The 1964 Crater Reenactment That Wasn’t

I haven’t commented in quite some time on my on-going Crater manuscript. The project is close to completion as I am trying to knock out the last chapter which covers the period from roughly 1940 to the present.  By 1940 the Crater – now under supervision by the National Park Service –  was being interpreted as it had been going back to the turn of the century.  The broad outline of the battle focused on strictly military aspects of the battle, including the role of Mahone and his Virginia brigade.  Apart from references to Stephen Elliott’s South Carolina brigade which bore the brunt of the initial explosion other Confederate units were only being briefly referenced.  More importantly, the presence of United States Colored Troops was almost entirely ignored as well as the broader issues of race and emancipation, which by this time had been supplanted by themes of national reunion and reconciliation.  All of this was reinforced in the public eye as a result of two well-attended reenactments that took place on the battlefield in Petersburg in 1903 and 1937. [I’ve placed a number of related articles on my website, including most recently, "The Battle of the Crater, National Reunion, and the Creation of the Petersburg National Military Park: 1864-1937" which appeared recently in the Virginia Social Science Journal (2005): 13-27.]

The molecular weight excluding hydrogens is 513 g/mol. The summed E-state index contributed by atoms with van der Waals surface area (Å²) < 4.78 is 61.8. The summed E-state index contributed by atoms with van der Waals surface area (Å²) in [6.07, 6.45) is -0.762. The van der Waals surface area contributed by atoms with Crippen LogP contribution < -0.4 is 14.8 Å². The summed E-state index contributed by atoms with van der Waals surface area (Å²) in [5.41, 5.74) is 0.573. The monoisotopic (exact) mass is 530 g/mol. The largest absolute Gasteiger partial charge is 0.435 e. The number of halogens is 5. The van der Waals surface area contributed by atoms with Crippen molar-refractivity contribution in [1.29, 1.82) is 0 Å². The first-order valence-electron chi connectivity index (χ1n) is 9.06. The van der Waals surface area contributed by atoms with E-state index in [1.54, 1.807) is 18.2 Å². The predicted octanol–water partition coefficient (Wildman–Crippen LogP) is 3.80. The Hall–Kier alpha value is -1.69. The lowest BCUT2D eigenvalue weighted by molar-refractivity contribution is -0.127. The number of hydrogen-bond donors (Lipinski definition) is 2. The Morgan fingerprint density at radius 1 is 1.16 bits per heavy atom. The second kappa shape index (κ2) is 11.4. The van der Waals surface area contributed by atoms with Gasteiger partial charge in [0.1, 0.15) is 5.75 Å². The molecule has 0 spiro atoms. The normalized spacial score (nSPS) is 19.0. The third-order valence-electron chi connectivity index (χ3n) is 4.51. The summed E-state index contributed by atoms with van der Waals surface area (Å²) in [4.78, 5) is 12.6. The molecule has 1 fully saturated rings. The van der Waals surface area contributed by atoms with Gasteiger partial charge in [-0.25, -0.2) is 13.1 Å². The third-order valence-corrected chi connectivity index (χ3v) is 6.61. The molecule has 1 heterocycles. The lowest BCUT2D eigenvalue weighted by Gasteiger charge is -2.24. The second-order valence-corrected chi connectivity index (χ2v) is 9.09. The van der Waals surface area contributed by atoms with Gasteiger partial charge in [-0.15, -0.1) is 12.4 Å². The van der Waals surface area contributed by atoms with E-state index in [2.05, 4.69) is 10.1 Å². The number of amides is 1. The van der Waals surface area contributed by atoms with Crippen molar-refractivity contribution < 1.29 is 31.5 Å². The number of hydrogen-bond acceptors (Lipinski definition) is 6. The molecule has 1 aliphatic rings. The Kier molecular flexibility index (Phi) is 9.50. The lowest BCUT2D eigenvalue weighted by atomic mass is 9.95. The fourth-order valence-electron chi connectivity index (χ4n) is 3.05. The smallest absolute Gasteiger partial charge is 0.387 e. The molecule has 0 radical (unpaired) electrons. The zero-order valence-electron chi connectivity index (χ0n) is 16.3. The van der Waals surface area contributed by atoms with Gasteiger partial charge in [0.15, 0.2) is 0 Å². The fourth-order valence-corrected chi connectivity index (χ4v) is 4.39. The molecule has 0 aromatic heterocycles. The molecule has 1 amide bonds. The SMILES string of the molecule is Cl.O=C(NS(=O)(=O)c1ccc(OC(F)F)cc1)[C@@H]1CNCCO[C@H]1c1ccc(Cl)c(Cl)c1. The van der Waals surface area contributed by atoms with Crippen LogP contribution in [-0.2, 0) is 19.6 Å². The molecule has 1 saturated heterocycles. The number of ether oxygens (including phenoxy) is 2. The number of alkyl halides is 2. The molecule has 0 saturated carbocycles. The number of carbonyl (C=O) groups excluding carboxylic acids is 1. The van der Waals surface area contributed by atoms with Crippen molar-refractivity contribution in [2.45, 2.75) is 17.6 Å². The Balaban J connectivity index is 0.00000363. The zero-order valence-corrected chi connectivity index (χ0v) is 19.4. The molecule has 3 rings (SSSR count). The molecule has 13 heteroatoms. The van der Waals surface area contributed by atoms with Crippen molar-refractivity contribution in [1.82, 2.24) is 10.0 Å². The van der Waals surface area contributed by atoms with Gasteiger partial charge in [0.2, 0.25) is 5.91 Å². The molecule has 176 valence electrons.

Between 1940 and 1960 the Park Service worked to improve access to the Crater and to provide interpretive markers as well as a recorded narrative that would outline the battle as visitors walked the grounds.  High-ranking military officers such as Dwight D. Eisenhower as well as others from such countries as Germany, England, and France walked the battlefield during the postwar years.  Very few African Americans visited Petersburg or any other Civil War battlefield during this period.  By the mid-twentieth century the purging of any reference to emancipation and black participation in the war had been completed.  More importantly, Jim Crow legislation had not only divided the races into separate schools, it kept African Americans from challenging a battle narrative that was geared to whites only.  Federal institutions such as the National Park Service was staffed by whites and the interpretation of the battle that was inherited from the turn of the century was defined by an agenda set by white Southerners or by a shared set of values among white Americans generally that promoted nationalism. 

The challenge to this agenda began during the Civil Rights Movement and continued into the 1970’s.  Without going into too much detail, by challenging the racial hierarchy of much of the country African Americans began the long process of becoming more involved in state and national politics which in turn presented a challenge to the way the public remembered its past.  More immediate to the 1960’s, however, the Civil Rights Movement interrupted white America’s celebration of the Civil War Centennial.  While events in 1961 such as the reenactment of First Manassas proved successful, by 1963 interest was waning.  I need to do more research on what was going on in Petersburg as community leaders began planning a reenactment to commemorate the Crater in late 1963- early 1964.  What I do know is that plans were scrapped and in its place a simple stone marker was unveiled on the battlefield in a quiet ceremony on July 30, 1964.